DADA Amir Haider Khan was one of the legendary versatile worker revolutionaries of the Indian sub-continent. He fought against British colonialism to liberate our country from foreign domination. He mobilised and organised workers and peasants for their rights and for the attainment of a class-less society. He devoted his entire life for building the communist movement. His commitment to proletarian revolution, his determination and steadfastness in serving the peoples’ cause in spite of repression, incarceration and untold difficulties for over seven and half decades was unmatched. His commitment to the ideas of international revolutionary socialism and struggle to change the course of history was exemplary. Even a simple account of his life reads like a contemporary history of the first half of the twentieth century world.
Anti-colonial struggles produced many valiant communist freedom fighters from all sections of the society. Many of these pioneers of the communist movement came from the Muslim community. Amir Haider Khan was one of those stalwarts.
Dada Amir Haider Khan was born in 1900 in a small peasant family in a remote village, Kalian Sialian in Gujjar Khan region of North Punjab Province, which is now in Pakistan. This most economically and politically backward region of Punjab became a centre of a new national awakening in that period and had produced many patriots and revolutionaries. From this very region, a large number of young men had joined the INA. It is not surprising Amir Haider Khan hailing from this remote region became one of the pioneers of the Indian Communist Movement.
Dada had a very hard life right from his childhood. He was still a lad of hardly five or six years, when his father died. He could not receive proper education as there was no school in the village and his step-father was reluctant to help. Because of the inhospitable atmosphere in the family, he was forced to enter into the bigger, wider world prematurely at the age of fourteen. When doing assorted jobs for a living and traveling around the world, he quickly learned to face up to the many challenges that life had thrown at him.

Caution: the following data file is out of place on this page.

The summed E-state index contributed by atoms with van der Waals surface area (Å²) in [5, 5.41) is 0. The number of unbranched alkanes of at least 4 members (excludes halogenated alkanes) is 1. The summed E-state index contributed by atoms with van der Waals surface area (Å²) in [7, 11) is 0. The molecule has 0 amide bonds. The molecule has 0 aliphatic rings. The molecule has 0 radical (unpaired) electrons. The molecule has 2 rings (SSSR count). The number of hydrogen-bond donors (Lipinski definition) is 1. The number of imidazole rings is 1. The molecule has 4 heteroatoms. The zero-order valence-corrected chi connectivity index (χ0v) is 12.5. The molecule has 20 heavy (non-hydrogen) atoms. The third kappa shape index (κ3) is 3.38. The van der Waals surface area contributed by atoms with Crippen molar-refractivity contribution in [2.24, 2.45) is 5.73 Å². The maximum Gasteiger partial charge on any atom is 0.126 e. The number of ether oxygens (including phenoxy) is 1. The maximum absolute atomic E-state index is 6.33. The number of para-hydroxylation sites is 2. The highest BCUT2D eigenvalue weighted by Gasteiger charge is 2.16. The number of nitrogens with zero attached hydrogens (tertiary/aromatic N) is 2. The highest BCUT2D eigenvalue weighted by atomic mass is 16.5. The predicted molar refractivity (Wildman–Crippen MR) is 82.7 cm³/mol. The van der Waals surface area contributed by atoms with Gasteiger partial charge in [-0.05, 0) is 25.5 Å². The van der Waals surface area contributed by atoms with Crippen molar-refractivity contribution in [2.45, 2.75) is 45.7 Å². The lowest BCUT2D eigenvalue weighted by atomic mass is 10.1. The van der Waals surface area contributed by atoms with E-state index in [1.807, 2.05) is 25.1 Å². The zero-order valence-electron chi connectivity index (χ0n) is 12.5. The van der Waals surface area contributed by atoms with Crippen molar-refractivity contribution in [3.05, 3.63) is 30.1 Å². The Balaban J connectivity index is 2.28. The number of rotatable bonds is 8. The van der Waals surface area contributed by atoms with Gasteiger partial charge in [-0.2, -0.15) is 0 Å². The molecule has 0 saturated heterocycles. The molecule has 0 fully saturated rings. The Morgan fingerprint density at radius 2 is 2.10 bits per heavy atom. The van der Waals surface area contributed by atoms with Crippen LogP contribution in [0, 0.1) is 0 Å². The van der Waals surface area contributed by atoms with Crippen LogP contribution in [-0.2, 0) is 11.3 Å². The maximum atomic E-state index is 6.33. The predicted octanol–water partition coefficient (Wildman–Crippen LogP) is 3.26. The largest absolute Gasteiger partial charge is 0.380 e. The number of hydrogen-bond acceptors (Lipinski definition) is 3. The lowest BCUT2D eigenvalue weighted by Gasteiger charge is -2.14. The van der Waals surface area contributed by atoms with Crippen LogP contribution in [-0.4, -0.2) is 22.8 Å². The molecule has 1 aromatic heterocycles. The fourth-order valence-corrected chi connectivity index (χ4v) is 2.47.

In 1914, he went to Bombay, where he joined as a labourer on a London bound ship. His rebellious spirit led him to lead the fight with the management against the injustice meted out to his co-workers and succeeded in redressing the grievances. In 1918, he joined an American merchant marine ship. These assignments took Dada to Europe, America, and Far-East and gave him the opportunity to travel all over the world, teaching him international affairs, the condition of the colonies and the plight of the working classes. At this time, he met Joseph Mulkane, an Irish nationalist who introduced him to anti-British political ideas. In 1920, he met Indian nationalists and Ghadar party members in New York City and began distributing banned Ghadar Party literature to Indians all around the globe, even risking his life.
In 1922, he was dismissed from the shipping job for actively participating in the strike which broke out as a part of the post-war upsurge of working-class struggles. Thereafter, he worked as boiler engineer, airplane pilot and auto worker for a living, traveling to every part of the USA. During this period, he also became a political activist and worked with the Anti-Imperialist League and the Workers party of USA.
In 1926, he was sent to the Soviet Union to study at the University of the Toilers of the East. The CI (Communist International) was attempting to help all colonial countries which had industrial workers, to build Communist parties. With this objective, the CI was attempting to help train some revolutionary workers who would become party organisers and political workers in their respective countries. MN Roy asked the American Communist Party for help in sending some Indian-origin communists, which in turn contacted the Ghadar Party. The Ghadar Party selected five students, Dada was one among them. He studied Marxism-Leninism for two years under the pseudonym Sakorov, as it was the practice for the students from colonial countries to assume fictitious names for the sake of secrecy.